Historic Celebrity Property in Mayfair

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Mayfair - one of the most fashionable parts of London - draws many celebrity residents thanks to its stylish, prestigious atmosphere. Nowadays, the district is home to a large number of leading lights from the worlds of fashion, film and music. And it isn't just a modern phenomenon - ever since Mayfair was first developed, it has attracted famous names of the day. Let's take a look at some of the prominent figures who have chosen to make property in Mayfair their home over the years:

Lord Beaconsfield - Otherwise known as Benjamin Disraeli, the future British Prime Minister was born in Holborn, central London. However, he moved to property in Mayfair before his death in 1881 - he lived at 19 Curzon Street, to be precise. Apart from his tenure as Prime Minister of Britain, Disraeli was also an author, best known for works such as Vivian Grey and Lothair.

Beau Brummell - Brummell is considered by many to be the father of modern men's fashion. He was famous for his understated dress sense, fastidious attention to detail and extravagant lifestyle - once claiming that it would cost ?800 to keep a man in clothes, when the average wage was just ?1 a week. He squandered away his modest fortune whilst living at property in Mayfair. 4 Chesterfield Street now bears a blue plaque announcing his residency.

Sir Francis Chantrey - The eminent sculptor was born in the north east of England, near Sheffield, but moved to property in Mayfair as his career picked up. He first lived at 24 Curzon Street, before moving to Chantrey House at the corner of Lower Belgrave Place and Eccleston Street, on the edge of Belgravia. He lived here from 1814 till his death in 1841.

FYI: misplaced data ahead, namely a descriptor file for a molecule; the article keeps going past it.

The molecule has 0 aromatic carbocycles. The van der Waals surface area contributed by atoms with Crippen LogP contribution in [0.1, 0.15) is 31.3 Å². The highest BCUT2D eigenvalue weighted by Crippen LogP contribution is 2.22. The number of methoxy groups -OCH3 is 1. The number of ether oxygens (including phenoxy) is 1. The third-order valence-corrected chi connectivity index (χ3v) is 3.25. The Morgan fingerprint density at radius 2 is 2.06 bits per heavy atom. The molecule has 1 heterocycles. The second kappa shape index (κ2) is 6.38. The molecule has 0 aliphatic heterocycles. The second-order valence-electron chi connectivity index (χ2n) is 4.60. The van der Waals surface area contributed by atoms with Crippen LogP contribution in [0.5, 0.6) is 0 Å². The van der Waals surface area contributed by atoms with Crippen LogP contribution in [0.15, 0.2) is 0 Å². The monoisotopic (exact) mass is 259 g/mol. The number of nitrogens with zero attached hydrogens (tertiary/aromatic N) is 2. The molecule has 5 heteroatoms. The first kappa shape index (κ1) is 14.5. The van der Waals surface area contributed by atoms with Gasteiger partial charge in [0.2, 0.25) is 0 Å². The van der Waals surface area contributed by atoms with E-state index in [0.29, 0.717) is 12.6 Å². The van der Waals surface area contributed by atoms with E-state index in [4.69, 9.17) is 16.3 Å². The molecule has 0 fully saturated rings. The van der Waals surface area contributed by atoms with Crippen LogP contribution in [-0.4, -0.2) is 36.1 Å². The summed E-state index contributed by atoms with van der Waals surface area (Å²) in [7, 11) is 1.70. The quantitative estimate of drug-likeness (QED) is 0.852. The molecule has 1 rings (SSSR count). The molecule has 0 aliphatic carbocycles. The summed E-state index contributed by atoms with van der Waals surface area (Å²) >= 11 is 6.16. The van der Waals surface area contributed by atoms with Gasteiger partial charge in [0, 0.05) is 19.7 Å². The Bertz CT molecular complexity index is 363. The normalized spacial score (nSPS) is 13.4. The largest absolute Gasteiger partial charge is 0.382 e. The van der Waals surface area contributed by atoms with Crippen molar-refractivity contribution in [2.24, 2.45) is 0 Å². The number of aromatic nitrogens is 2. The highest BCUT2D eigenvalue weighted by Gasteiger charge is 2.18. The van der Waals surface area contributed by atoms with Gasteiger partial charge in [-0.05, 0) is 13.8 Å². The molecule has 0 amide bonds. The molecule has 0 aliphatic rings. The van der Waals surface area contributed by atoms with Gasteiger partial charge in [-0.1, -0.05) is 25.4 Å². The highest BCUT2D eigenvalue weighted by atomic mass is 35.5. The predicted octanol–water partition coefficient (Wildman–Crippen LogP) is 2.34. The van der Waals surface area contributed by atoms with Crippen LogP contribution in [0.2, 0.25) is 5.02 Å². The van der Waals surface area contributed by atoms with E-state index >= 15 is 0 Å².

Earl of Chesterfield - The Earl built himself a great mansion in South Audley Street and, in true aristocratic style, named the property in Mayfair after himself.

Lord Lytton - The strikingly-monikered Edward George Earle Lytton Bulwer-Lytton is still well-known today for his novels, poems and plays. He was born at 31 Baker Street in Marylebone, but lived for a time at property in Mayfair - the building that is now 35a Hertford Street (but which was then number 36), provided a roof and a bed for Lord Lytton whilst he wrote The Last Days of Pompeii. Afterwards, Lytton lived in Charles Street, and then moved to 1 Park Lane. It was during his residence at 1 Park Lane that he wrote Zanoni, one of his best-known works.

Percy Shelley - It appears that the famous romantic poet didn't actually live in property in Mayfair for any extended period of time. It is said, however, that he stopped off at 23 Aldford Street - if only for a day or two - before taking up quarters at Cooke's Hotel in Albermarle Street. Shelley is one of the most respected lyric poets writing in English, best known for anthology works such as To a Skylark, Music, Ozymandias, Ode to the West Wind, When Soft Voices Dies and The Cloud. Shelley died in 1822, in Italy.

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